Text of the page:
Today’s surprising newspaper archives find is this 1949 proposal to demolish the Grassmarket and replace it with a Festival District. This (unofficial) plan includes a 3500 seat opera hall, 1500 concert theatre, 700 seat small theatre, two art and exhibition galleries, amphitheatre, a restaurant to seat 2,000 in a single sitting, a school of music and practice rooms, ornamental gardens, a multi-storey car park and so much more!
The proposal was by two “young Scotsmen”; the architect was John Netherby Graham ARIBA and he was assisted by a friend he had made during wartime service, H. A. Rendel Govan MTPI. The two had apparently whiled away their demob time coming up with the scheme after discussing it during the war. They had considered the site of Calton Hill, possibly incorporating the Royal High School (there were plans, even at that stage, to move the school out of Thomas Hamilton’s neoclassical Georgian building). However it was felt to be too exposed a site for the public plaza and amphitheatre they had in mind, so the more sheltered Grassmarket, in the shadow of the Castle Rock was chosen.
The London Illustrated News article noted that the Corporation and Festival Society had as yet made no direct move towards establishment of such a cultural centre. The Scotsman , reporting on the proposal, noted Edinburgh’s lack of an opera house or theatre with a sufficiently large orchestra pit (for which numerous proposals have come and gone and never been fulfilled), and that the Grassmarket “would not suffer from redevelopment“. It was pointed out that the district showed “limited signs of revival” and that few of the buildings were paritcularly old (most were Victorian rebuilds), and few had any real “architectural quality to warrant preservation.” The artist’s impression for that newspaper shows buildings of a more modern style than those of the London Illustrated News.
The scheme put the multistorey carpark at its heart, and envisaged further demolitions to build access roads from Johnston Terrace and Lauriston Place, and the whole plaza of the Grassmarket would form a one-way traffic gyratory around its edge, with the gardens within that ring road. The Castlehill Primary School (now the Scotch Whisky Heritage Centre) was to be demolished to make way for a new foot access corridor up the Mound, up Ramsay Lane and down the other side into the Grassmarket.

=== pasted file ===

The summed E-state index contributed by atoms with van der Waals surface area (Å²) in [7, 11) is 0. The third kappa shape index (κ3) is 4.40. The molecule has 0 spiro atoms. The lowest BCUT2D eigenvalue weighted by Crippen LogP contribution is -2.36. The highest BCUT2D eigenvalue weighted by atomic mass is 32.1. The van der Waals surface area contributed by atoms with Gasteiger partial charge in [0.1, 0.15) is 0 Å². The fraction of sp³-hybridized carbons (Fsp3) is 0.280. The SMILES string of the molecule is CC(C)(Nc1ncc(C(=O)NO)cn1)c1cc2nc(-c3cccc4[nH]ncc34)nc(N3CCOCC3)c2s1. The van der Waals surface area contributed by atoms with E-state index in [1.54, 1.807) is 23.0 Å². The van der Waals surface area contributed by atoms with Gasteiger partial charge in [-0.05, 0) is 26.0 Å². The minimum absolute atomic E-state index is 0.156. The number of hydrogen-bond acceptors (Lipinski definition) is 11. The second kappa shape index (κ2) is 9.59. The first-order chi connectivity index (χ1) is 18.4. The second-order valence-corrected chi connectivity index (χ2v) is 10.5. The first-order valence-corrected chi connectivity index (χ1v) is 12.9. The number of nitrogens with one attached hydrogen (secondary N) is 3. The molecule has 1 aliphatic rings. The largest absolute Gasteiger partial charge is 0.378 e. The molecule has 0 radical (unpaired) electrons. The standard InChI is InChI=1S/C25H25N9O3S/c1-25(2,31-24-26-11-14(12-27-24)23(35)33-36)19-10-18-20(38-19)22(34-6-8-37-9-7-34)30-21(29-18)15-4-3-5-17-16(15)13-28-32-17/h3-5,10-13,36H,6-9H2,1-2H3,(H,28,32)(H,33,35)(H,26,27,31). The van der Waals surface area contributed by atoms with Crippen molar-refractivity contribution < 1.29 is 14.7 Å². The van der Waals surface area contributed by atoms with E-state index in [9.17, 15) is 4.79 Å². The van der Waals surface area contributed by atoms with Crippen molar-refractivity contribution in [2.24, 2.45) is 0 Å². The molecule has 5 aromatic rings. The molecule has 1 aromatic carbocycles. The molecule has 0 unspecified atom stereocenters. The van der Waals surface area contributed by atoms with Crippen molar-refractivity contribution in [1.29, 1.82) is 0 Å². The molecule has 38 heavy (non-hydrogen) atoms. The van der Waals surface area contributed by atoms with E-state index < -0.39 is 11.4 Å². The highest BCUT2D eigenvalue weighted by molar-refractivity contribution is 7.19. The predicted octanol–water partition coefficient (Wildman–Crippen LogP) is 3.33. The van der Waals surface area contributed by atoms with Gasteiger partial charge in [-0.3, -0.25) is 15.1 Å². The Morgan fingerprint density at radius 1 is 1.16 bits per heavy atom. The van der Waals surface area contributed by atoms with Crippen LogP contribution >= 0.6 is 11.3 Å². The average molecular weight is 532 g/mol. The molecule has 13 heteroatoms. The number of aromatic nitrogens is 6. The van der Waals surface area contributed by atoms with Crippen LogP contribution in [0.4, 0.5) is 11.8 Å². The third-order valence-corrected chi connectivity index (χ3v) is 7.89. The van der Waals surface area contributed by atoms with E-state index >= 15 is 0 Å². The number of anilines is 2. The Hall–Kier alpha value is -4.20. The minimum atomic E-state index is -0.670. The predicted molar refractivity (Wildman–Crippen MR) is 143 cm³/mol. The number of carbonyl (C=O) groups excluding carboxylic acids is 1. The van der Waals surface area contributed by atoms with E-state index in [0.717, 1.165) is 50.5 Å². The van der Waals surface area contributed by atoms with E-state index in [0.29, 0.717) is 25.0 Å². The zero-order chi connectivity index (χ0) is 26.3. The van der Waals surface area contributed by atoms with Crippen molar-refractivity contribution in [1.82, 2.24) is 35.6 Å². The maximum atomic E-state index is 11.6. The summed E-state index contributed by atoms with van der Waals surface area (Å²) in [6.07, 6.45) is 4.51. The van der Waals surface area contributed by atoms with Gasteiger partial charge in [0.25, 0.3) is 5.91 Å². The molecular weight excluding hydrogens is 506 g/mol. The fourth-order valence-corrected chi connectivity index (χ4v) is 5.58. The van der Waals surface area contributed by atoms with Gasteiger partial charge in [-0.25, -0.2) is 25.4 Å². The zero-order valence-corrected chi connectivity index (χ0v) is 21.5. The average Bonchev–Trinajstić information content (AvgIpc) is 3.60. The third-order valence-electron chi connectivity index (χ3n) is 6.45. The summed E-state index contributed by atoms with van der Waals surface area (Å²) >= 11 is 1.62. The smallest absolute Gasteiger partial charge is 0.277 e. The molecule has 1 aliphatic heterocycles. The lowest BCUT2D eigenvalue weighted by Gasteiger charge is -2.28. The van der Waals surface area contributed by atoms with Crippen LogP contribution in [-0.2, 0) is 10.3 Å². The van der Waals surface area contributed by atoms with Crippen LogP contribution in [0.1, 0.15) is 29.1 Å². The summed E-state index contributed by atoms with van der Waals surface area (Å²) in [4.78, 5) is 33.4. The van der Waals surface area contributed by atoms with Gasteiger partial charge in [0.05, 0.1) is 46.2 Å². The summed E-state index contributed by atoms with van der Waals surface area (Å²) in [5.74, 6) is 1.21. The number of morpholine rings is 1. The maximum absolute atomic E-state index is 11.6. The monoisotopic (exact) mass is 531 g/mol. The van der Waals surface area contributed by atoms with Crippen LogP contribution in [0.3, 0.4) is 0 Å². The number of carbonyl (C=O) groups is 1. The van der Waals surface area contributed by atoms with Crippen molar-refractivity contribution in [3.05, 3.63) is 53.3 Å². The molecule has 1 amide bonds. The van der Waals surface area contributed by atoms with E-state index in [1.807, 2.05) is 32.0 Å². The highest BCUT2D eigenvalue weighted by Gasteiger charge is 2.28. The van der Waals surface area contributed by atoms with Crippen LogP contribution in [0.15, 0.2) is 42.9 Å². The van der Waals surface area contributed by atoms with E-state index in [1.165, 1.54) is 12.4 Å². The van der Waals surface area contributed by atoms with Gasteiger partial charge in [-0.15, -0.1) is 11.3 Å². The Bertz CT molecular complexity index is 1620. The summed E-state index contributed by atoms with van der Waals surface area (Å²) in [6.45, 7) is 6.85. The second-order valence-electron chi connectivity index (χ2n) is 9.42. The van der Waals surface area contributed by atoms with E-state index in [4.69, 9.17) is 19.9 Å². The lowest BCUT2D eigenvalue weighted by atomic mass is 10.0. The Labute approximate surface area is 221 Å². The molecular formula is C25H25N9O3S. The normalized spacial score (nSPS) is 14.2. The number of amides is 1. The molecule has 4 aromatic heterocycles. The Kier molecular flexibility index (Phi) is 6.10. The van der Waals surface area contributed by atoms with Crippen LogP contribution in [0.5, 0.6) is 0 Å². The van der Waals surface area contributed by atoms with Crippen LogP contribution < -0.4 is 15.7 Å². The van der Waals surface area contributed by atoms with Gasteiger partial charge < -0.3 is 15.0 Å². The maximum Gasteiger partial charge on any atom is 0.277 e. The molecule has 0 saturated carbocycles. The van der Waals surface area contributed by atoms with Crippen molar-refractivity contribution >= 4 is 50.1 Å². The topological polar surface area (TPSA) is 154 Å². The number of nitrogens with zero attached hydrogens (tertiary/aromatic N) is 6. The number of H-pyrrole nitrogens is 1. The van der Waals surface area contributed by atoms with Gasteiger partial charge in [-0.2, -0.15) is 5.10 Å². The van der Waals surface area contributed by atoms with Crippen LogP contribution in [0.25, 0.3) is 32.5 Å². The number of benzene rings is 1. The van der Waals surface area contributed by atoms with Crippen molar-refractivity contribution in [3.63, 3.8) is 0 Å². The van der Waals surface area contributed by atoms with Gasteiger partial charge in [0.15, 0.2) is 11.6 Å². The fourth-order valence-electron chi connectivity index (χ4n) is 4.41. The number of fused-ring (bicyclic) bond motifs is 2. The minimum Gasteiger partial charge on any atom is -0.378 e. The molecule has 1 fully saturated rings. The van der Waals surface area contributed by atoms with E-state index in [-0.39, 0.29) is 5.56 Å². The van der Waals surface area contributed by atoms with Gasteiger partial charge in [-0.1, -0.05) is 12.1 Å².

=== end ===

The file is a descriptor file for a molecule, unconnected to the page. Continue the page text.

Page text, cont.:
The Grassmarket scheme however had gotten ahead of itself, being published before Patrick Abercrombie’s officially commissioned “Civic Survey and Plan” had published its conclusions. This latter plan demolished the Grassmarket too, but zoned it for housing and new schools, instead opting for a split cultural centre, with some facilities grouped around the existing Usher Hall and the Opera House at St. James Square.
There was also the unanswered question of paying for it all.
In regard to finance it is stated that it is sufficient to assume at this stage that a very large sum would be required in addition to the sum required in respect of compensation for the present buildings and in order to render the undertaking as free as possible from financial worry as large a figures as possible should be aimed at. The total figure would amount to several millions, but in view of the vast repercussions which such an undertaking would have on the life of the city, it might not be unreasonable.Scotsman. September 1st 1949.
After a brief flurry of pro-and-anti letters to the papers, by October 1949 the unofficial plan had run its course and would remain just that: unofficial and a plan. Edinburgh never got its opera house, despite numerous attempts and demolishing sites in anticipation for it. What it did finally get – eventually – was a home for the Traverse Theatre in the corner of a hole demolished for the Opera House in 1966 and left empty for the next 25 years.
And when it did finally get a new cultural venue on this site, the lions share of it was turned over to a new office development to help finance the scheme.
Footnote, John Netherby Graham, the architect of the 1949 Festival District scheme, is a different John Graham from his contemporary architect who was behind the Harlow New Town in Essex.
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